Three-to-six day oscillation caused by air-sea interaction

Ehud Strobach1, Andrea Molod2, Atanas l Trayanov3, Gael Forget4, Jean-Michel Campin5, Christopher N Hill6, Dimitris Menemenlis7 and Patrick Heimbach4, (1)University of Maryland College Park, College Park, MD, United States, (2)Global Modeling and Assimilation Office, NASA GSFC, Greenbelt, MD, United States, (3)Science Systems and Applications, Inc., Lanham, United States, (4)Massachusetts Institute of Technology, Cambridge, MA, United States, (5)M.I.T./EAPS, Cambridge, United States, (6)MIT, Cambridge, United States, (7)NASA Jet Propulsion Laboratory, Pasadena, United States
Recent studies have shown that oceanic mesoscale and submesoscale variability has large-scale and long-term impacts both on the atmospheric and oceanic circulations. This includes impact on storm track intensity, atmospheric blocking, monsoon rainfall, and net vertical ocean heat flux. Representing processes underlying the impact of mesoscale eddies in climate models requires high-resolution coupled ocean-atmosphere models, which are rare and computationally expensive. Understanding the effect of ocean eddies on the climate system using high-resolution global coupled models can inform subgrid-scale parameterizations in lower-resolution models and hence help improve climate predictions.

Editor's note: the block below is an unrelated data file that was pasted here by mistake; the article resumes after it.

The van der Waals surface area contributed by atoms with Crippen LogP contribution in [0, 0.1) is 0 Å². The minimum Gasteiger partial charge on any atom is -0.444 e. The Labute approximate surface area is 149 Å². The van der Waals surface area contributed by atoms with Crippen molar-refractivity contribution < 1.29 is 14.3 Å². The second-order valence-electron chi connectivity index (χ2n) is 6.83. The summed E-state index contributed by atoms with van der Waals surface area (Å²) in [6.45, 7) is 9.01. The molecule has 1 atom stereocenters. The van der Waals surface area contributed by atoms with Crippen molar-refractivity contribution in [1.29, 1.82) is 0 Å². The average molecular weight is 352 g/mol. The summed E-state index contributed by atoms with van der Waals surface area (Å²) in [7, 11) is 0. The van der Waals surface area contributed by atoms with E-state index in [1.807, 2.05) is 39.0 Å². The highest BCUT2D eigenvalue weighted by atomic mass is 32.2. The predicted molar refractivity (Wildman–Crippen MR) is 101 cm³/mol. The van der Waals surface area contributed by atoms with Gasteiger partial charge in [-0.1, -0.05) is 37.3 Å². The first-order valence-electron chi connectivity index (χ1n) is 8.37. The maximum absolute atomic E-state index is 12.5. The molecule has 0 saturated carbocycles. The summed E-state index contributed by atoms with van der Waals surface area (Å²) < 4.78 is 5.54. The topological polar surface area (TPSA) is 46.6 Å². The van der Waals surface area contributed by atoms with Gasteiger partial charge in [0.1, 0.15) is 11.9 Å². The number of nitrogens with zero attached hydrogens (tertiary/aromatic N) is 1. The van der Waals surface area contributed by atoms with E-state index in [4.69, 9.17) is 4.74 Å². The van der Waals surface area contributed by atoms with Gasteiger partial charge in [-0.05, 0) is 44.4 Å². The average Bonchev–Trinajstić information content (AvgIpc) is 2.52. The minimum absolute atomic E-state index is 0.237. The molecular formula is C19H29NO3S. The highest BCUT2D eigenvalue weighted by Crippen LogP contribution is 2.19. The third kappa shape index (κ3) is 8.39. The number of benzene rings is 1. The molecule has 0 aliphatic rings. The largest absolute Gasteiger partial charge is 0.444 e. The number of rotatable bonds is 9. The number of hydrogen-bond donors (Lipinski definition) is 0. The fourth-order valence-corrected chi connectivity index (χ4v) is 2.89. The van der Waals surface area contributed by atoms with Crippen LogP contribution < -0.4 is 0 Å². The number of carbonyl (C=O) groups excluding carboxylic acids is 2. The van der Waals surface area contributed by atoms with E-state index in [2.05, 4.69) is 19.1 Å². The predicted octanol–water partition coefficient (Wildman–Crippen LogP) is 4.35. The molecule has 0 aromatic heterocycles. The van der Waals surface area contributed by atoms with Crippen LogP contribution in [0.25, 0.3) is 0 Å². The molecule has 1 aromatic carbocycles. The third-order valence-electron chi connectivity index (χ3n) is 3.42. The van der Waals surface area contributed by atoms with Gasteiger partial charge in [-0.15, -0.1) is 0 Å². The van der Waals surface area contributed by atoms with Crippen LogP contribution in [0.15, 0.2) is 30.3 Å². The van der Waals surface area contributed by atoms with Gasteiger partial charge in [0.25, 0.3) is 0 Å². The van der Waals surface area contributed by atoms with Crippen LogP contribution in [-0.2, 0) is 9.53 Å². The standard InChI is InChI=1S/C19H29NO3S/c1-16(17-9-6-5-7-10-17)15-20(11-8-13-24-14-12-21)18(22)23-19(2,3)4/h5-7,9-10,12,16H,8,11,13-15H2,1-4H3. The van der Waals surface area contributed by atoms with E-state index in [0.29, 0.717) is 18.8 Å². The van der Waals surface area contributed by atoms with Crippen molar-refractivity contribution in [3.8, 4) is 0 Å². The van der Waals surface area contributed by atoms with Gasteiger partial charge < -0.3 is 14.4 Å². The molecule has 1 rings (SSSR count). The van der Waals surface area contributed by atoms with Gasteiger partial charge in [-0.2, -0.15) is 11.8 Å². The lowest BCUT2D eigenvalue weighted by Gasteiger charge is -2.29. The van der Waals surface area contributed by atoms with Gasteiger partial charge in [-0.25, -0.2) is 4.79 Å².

Analysis of output from a global, high-resolution (~10km horizontal grid spacing), coupled ocean-atmosphere simulation revealed an ubiquitous interaction in the air-sea interface, with a cyclic nature characterized by a period of several days. Using a set of simulations, we found that the interaction is governed by air-sea coupling and by model resolution. We discuss the results from this set of simulations, including the results from a new, global, coupled ~5km simulation. We suggest a possible mechanism for this interaction, which is controlled by feedback between the Sea Surface Temperature (SST) in the ocean and surface wind speed in the atmosphere.